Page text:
It was funny and sometimes cute. That's the most I can say about this. It is extremely cliche and at times made me wonder if I was watching a Hallmark movi... Continue reading

What's the story?

After a chance encounter, twentysomething writer Rebecca Bloomwood (Isla Fisher) leaves her boring job at a trade publication behind for a stint at Successful Savings, a money magazine she hopes will be a stepping stone to her dream job at Vogue-like style tome Alette. Rebecca's a diehard fashionista with a talent for churning out readable, enjoyable copy -- a skill that has turned her into something of a finance guru. Ironically, she pays for her chic splurges with credit cards, and she's so woefully in debt that a collector's nipping at her Manolos. How will she outwit him and prevent her handsome editor, Luke Brandon (Hugh Dancy), from discovering that she's a finance "whiz" who may be destined for the poorhouse?

Is it any good?

Here's the question that runs through your mind after watching CONFESSIONS OF A SHOPAHOLIC: Is that all there is to it? (Which makes it a little like shopping on credit cards.) Delightful in parts but regrettably not as a whole, the movie can't seem to decide what audiences should take away from it. The shopping segments are all Sex and the City-style aspiration, but the guilt is soon heaped on in piles. What, then, is the point of dwelling on the buying binges? Had the movie amped up the fantasy part and toned down the finger-wagging, it would've been first-class escapism. As it stands, it's a lot like having your credit card denied at the checkout -- oh, what a buzz kill!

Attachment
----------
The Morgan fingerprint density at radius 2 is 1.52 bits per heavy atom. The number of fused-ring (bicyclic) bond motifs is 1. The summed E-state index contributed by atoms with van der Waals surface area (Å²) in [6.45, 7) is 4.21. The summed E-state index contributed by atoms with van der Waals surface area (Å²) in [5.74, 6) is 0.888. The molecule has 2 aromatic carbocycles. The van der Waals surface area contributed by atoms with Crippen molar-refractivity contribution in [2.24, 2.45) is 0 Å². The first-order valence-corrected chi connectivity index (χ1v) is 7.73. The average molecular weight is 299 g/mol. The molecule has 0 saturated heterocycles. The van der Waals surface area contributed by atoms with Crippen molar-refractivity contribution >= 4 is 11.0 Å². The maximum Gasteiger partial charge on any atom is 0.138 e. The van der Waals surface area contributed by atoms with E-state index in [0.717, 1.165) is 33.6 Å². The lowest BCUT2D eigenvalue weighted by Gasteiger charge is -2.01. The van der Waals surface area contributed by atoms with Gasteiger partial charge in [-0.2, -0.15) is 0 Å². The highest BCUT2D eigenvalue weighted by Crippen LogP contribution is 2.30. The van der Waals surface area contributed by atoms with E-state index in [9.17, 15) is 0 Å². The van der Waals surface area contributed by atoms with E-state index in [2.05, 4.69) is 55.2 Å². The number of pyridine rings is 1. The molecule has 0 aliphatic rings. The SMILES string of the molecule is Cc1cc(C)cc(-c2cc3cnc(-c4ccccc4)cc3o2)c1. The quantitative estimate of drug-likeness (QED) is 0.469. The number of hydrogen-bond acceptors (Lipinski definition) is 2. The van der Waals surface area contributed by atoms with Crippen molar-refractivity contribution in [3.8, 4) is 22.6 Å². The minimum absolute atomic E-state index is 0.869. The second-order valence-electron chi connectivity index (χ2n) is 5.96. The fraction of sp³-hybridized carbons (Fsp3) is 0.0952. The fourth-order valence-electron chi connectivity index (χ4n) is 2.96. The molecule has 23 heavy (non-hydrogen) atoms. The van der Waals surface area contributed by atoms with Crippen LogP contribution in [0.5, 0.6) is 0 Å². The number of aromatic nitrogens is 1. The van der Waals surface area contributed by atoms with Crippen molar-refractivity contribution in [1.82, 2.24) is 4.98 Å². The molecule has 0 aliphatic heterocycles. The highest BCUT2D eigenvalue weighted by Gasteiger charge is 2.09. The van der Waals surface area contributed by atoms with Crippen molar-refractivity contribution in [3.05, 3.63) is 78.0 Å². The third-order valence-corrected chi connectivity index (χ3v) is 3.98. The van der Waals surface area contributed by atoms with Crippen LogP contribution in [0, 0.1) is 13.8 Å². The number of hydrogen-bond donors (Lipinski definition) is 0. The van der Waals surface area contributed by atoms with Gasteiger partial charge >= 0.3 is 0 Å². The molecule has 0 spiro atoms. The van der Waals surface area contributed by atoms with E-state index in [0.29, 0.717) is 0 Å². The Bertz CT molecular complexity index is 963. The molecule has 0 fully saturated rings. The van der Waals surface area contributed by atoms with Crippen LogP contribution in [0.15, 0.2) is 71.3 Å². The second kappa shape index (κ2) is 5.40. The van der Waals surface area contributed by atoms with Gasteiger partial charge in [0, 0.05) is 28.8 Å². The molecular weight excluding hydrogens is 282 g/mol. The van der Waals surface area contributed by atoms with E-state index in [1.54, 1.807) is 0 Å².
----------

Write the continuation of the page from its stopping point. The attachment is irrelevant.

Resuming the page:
Fisher tries hard to make a go of the enterprise, but she can't rescue the film's flawed script. A jumble of plot points raises the stakes but doesn't pay off, characters who seem important early on disappear later, and nearly every role is a romcom stereotype -- the eccentric-but-lovable lead; the gawky, fun best friend; the slightly brooding, self-serious romantic interest. It's too bad, really, because on paper, Shopaholic had the makings of a blockbuster: inspired by bestselling novels, beautiful New York as its backdrop, and a stellar cast (especially supporting players like John Goodman and Joan Cusack). It's an impulse buy you may not fully regret, but one you won't love, either.

Talk to your kids about ...

  • Families can talk about Rebecca's nonstop shopping and spending. Is her behavior really all that unusual, or do lots of people overspend? What makes shopping so addictive for some people? And what are the real-life consequences of behavior like Rebecca's? Do you think the movie makes her behavior seem acceptable? Is she intended to be a role model? If so, what "lessons" is she teaching teen girls about responsibility? In the end, what message do you think the movie sends teens about the importance of high-end brands and having lots of stuff?

Movie details

Our editors recommend

For kids who love fun, girl-centered flicks

Themes & Topics